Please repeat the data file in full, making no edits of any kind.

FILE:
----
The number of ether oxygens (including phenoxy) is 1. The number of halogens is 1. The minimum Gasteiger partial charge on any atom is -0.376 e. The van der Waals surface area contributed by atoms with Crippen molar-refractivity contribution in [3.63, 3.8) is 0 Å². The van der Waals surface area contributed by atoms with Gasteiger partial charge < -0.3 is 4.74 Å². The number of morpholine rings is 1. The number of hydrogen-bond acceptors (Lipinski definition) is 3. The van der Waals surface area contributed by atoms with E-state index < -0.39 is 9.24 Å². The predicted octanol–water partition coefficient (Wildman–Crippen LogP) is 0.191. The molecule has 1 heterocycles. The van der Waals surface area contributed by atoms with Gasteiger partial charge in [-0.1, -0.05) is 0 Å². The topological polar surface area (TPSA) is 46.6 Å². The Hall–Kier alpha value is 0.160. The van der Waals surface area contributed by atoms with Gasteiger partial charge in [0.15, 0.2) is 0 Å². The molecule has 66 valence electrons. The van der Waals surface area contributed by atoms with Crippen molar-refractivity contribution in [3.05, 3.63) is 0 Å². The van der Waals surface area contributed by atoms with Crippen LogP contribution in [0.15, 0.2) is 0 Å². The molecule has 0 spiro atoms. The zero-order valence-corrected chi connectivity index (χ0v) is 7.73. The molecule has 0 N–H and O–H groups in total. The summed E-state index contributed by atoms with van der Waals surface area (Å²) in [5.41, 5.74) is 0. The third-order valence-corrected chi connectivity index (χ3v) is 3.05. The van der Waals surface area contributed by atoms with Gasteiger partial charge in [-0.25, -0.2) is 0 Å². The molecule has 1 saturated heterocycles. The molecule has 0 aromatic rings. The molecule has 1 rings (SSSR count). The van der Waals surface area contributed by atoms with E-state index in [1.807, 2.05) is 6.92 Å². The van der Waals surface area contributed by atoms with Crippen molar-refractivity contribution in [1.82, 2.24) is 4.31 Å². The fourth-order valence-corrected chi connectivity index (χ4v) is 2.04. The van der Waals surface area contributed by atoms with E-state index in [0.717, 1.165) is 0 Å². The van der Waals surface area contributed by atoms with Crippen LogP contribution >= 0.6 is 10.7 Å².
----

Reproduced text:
The number of ether oxygens (including phenoxy) is 1. The number of halogens is 1. The minimum Gasteiger partial charge on any atom is -0.376 e. The van der Waals surface area contributed by atoms with Crippen molar-refractivity contribution in [3.63, 3.8) is 0 Å². The van der Waals surface area contributed by atoms with Gasteiger partial charge < -0.3 is 4.74 Å². The number of morpholine rings is 1. The number of hydrogen-bond acceptors (Lipinski definition) is 3. The van der Waals surface area contributed by atoms with E-state index < -0.39 is 9.24 Å². The predicted octanol–water partition coefficient (Wildman–Crippen LogP) is 0.191. The molecule has 1 heterocycles. The van der Waals surface area contributed by atoms with Gasteiger partial charge in [-0.1, -0.05) is 0 Å². The topological polar surface area (TPSA) is 46.6 Å². The Hall–Kier alpha value is 0.160. The van der Waals surface area contributed by atoms with Gasteiger partial charge in [0.15, 0.2) is 0 Å². The molecule has 66 valence electrons. The van der Waals surface area contributed by atoms with Crippen molar-refractivity contribution in [3.05, 3.63) is 0 Å². The van der Waals surface area contributed by atoms with Crippen LogP contribution in [0.15, 0.2) is 0 Å². The molecule has 0 spiro atoms. The zero-order valence-corrected chi connectivity index (χ0v) is 7.73. The molecule has 0 N–H and O–H groups in total. The summed E-state index contributed by atoms with van der Waals surface area (Å²) in [5.41, 5.74) is 0. The third-order valence-corrected chi connectivity index (χ3v) is 3.05. The van der Waals surface area contributed by atoms with Gasteiger partial charge in [-0.25, -0.2) is 0 Å². The molecule has 1 saturated heterocycles. The molecule has 0 aromatic rings. The molecule has 1 rings (SSSR count). The van der Waals surface area contributed by atoms with E-state index in [1.807, 2.05) is 6.92 Å². The van der Waals surface area contributed by atoms with Crippen molar-refractivity contribution in [1.82, 2.24) is 4.31 Å². The fourth-order valence-corrected chi connectivity index (χ4v) is 2.04. The van der Waals surface area contributed by atoms with E-state index in [0.717, 1.165) is 0 Å². The van der Waals surface area contributed by atoms with Crippen LogP contribution >= 0.6 is 10.7 Å².